Drain the Pharmaceutical Benefit Managers’ Swamp Before it Drains Us Dry

A recent patient has severe, debilitating dry eyes, but she is perfectly treated using Restasis eye drops (on the market since 2003) two times each day. Her new insurance company denied her prescription refill pending prior authorization. Her pharmacy informed her the average wholesale price for a three-month supply of the drops is $2007.72 ($8,030.88 yearly or $5.50 per drop), and she is a “covered” patient. If that doesn’t make you tear up, nothing will. Imprimus, a California pharmaceutical company, can compound these drops and mail them to her house for less than $50.00 per month (41 cents per drop). It is better for her NOT to use her insurance and pharmacy “benefits.” This nonsense must end.

Recent actions addressing escalating drug costs spark optimism. Senate Finance Committee chair Senator Chuck Grassley (R-IA) held a hearing on drug pricing in America. House Oversight Committee chair Congressman Elijah Cummings (D- MD) held a hearing on drug company price increases. Both committees, from two separate chambers of Congress led by chairmen from two separate political parties simultaneously met to address the same problems: sky-rocketing drug costs and dangerous drug shortages. Senator John Cornyn (R-TX) asked the most significant question of the panel of expert witnesses on drug pricing in America: “Can anybody on the panel explain to me why we have a general prohibition against kickbacks, call them ‘rebates,’ under the Social Security Act, but we nevertheless allow it for prescription drug pricing? What’s the sound public policy reason for excluding prescription drug pricing from the anti-kickback rule under federal law?”

That same heartening day, an op-ed by Health and Human Services (HHS) Secretary, “Alex Azar: Why drug prices keep going up- and why they need to come down,” https://t.co/UtoLS3zQtv appeared in STAT News showing he is committed to addressing the root cause of the problem not perpetuating a farce. February 6, the Office of the Inspector General of HHS published a proposed rule in the Federal Register that would amend the Anti-Kickback Statute that currently excludes GPOs and thus PBMs from having to comply with Anti-Kickback law.


This is encouraging, because both chambers of Congress and Executive Branch appear focused on the issue that adds 30-50% to drug costs, causes drug shortages, and enables PBMs to create drug formularies for insurers based not on what drugs doctors and patients deem best but on a complex, secret pay-to-play system of rebates (kickbacks), administrative fees, sole-source contracts, and perks. Drug makers must play to earn a preferred tier for their medications or to even get on a formulary at all.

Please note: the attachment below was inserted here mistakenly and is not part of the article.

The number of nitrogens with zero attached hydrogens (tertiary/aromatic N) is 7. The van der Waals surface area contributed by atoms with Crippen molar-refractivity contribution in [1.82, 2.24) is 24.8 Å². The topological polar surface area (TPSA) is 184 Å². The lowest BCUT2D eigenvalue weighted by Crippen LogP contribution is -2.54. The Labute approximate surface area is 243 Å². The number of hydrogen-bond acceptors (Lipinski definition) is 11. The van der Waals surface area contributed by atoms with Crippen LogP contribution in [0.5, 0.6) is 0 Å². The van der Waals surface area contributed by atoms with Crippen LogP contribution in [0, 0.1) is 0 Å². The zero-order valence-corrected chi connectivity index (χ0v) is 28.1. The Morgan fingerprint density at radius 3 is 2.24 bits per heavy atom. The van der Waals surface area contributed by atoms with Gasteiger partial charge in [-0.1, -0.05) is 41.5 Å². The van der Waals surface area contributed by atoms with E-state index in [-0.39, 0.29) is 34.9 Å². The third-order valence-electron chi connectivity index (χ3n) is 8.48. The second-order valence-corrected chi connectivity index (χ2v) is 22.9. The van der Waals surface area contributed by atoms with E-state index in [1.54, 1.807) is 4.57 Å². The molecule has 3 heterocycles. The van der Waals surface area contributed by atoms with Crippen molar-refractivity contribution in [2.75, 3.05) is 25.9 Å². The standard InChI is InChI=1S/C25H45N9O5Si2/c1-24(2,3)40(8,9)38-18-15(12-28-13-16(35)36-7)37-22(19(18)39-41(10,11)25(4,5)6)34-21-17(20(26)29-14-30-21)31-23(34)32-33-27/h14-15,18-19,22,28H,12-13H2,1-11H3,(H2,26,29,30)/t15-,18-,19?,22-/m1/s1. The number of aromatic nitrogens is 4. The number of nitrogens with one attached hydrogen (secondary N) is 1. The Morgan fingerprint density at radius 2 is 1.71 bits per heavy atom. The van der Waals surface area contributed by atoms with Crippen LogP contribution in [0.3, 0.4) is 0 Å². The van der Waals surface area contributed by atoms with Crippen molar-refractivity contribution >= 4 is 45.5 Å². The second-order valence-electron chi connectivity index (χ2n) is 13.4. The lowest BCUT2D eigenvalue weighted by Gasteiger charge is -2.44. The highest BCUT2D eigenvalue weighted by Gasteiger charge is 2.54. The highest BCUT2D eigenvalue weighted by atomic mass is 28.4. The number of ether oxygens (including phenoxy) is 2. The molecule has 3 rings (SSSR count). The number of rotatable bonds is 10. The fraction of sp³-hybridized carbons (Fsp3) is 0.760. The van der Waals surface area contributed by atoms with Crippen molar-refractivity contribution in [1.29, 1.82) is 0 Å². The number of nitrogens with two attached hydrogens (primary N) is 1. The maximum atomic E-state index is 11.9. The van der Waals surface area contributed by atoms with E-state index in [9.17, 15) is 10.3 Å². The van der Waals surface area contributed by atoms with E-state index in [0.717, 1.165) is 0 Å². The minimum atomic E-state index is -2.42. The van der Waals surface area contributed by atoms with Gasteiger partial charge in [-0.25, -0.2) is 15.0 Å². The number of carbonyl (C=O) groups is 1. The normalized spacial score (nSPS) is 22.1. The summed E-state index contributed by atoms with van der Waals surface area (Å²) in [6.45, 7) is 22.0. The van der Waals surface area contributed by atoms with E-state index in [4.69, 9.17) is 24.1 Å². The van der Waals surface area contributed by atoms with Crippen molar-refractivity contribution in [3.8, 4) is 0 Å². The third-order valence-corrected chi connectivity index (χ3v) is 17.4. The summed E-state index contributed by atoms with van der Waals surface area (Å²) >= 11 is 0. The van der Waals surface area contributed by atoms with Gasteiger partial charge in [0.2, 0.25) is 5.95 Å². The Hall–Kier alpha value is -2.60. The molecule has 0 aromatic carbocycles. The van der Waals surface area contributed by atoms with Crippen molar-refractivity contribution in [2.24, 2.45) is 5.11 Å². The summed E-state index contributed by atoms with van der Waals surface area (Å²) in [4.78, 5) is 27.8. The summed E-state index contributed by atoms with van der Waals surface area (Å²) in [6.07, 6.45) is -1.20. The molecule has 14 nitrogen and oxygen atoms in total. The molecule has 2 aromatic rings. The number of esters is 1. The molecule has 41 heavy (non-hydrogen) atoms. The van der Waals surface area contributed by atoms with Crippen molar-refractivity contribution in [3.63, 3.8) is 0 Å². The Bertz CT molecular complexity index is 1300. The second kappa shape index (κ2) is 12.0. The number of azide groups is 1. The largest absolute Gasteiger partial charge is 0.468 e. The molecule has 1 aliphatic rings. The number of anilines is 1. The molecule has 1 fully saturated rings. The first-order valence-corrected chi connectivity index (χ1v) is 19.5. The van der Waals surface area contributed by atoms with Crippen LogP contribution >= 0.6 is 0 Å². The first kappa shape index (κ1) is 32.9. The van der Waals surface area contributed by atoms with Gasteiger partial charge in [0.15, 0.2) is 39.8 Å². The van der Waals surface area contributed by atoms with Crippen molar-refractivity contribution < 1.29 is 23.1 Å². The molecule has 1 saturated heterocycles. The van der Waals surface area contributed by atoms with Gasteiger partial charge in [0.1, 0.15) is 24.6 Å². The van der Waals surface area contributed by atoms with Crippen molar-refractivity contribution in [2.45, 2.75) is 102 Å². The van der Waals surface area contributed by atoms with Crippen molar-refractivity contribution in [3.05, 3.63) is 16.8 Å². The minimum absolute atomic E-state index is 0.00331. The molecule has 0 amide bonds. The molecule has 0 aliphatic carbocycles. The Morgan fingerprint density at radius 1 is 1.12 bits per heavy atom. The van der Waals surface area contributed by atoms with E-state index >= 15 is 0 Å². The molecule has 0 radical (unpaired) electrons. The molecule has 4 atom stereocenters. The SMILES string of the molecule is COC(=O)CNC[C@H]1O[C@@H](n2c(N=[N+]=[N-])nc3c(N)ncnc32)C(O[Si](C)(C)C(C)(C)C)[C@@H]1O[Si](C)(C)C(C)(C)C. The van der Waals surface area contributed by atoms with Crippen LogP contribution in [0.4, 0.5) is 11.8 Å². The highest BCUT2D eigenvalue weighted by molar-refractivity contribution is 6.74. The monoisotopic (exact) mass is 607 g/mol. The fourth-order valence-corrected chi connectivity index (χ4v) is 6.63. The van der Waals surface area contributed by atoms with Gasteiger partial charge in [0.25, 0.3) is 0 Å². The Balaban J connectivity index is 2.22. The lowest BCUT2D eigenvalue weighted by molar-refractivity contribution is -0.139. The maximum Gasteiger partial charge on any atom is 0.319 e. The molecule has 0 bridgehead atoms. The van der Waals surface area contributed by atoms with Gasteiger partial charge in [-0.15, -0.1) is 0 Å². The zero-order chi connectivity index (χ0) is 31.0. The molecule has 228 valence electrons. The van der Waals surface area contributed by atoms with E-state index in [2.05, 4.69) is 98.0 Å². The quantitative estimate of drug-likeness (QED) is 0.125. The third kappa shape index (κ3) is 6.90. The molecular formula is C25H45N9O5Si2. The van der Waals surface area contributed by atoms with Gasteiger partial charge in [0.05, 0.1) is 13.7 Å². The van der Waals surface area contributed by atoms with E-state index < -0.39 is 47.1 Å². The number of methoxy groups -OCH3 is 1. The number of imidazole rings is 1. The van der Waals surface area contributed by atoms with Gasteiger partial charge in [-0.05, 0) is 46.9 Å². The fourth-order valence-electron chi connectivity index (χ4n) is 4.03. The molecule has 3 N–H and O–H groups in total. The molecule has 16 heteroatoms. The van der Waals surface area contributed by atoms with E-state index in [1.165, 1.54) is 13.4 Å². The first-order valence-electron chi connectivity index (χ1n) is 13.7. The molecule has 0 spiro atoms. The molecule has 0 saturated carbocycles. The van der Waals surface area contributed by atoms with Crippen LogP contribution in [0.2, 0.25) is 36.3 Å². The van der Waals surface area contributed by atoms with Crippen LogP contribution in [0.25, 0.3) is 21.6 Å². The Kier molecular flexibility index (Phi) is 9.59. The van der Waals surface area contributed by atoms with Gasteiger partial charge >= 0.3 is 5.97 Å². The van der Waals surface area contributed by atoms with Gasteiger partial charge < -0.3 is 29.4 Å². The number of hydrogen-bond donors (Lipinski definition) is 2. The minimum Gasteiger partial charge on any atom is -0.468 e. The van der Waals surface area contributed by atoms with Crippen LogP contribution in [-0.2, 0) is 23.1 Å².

In spite of appalling hyper-partisanship, divisiveness, and derangement on Capitol Hill, perhaps one single, one-page, bipartisan bill can be passed in Congress and signed by the President. Anyone who does not support a bill making GPOs and PBMs comply with Anti-Kickback law like everyone else is either a member of the GPO/PBM industry, uninformed, misinformed, confused, bought off, or afraid for their political, financial or physical well-being. Who sponsors the bill will be supremely telling. Who votes for the bill will be illuminating and instructive. We cannot fix healthcare unless we fix this law.

The law is the Medicare Anti-Kickback Statute (Section 1128B(b) of the Social Security Act (42 U.S.C. 1320a-7b(b)), previously codified at sections 1877 and 1909 of the Act) that provides criminal penalties for individuals or entities that knowingly and willfully offer, pay, solicit or receive remuneration in order to induce business reimbursed under the Medicare or State health care programs. A regulation went into effect July 29, 1991 that excluded Group Purchasing Organizations (GPOs) from the anti-kickback statute. Translation: government created an uneven playing field. Government created law then selectively enforced it. This is a license to steal. I read the final rule https://t.co/yJVI3Ift82 including government responses to comments from the proposed rule to understand how this happened. The final rule “implements section 14 of Public Law 100-93, the Medicare and Medicaid Patient and Program Protection Act of 1987, by specifying various payment practices which, although potentially capable of inducing referrals of business under Medicare or a State health care program, will be protected from criminal prosecution or civil sanctions under the anti-kickback provisions of the statute.” This is a “get out of jail free card” granted to GPOs and then extended to PBMs via another act of rule and regulation shenanigans. Ironically, no financial analysis was done. HHS determined that a regulatory analysis was not required, because they certified the final rule would not have a significant impact. They did not think the rule would result in an annual effect on the economy of $100M or more, or a major increase in costs or prices for consumers, individuals, industries, Federal, State, or local government agencies, or adverse effects on competition, employment, investment, productivity, innovation, and so on. They were wrong. Of significance is a requirement that written agreements exist for HHS Secretary to inspect upon request if GPO/PBM fees exceed 3%, the customary fee in 1991 when the regulation excluding GPOs from anti-kickback law was signed. Ensuing unintended consequences of flawed law result now in nearly a quarter trillion dollars racketeered annually through this faulty, perverse drug supply chain. The Secretary of HHS, DOJ, and OIG must look into these secret contracts. I bet they have.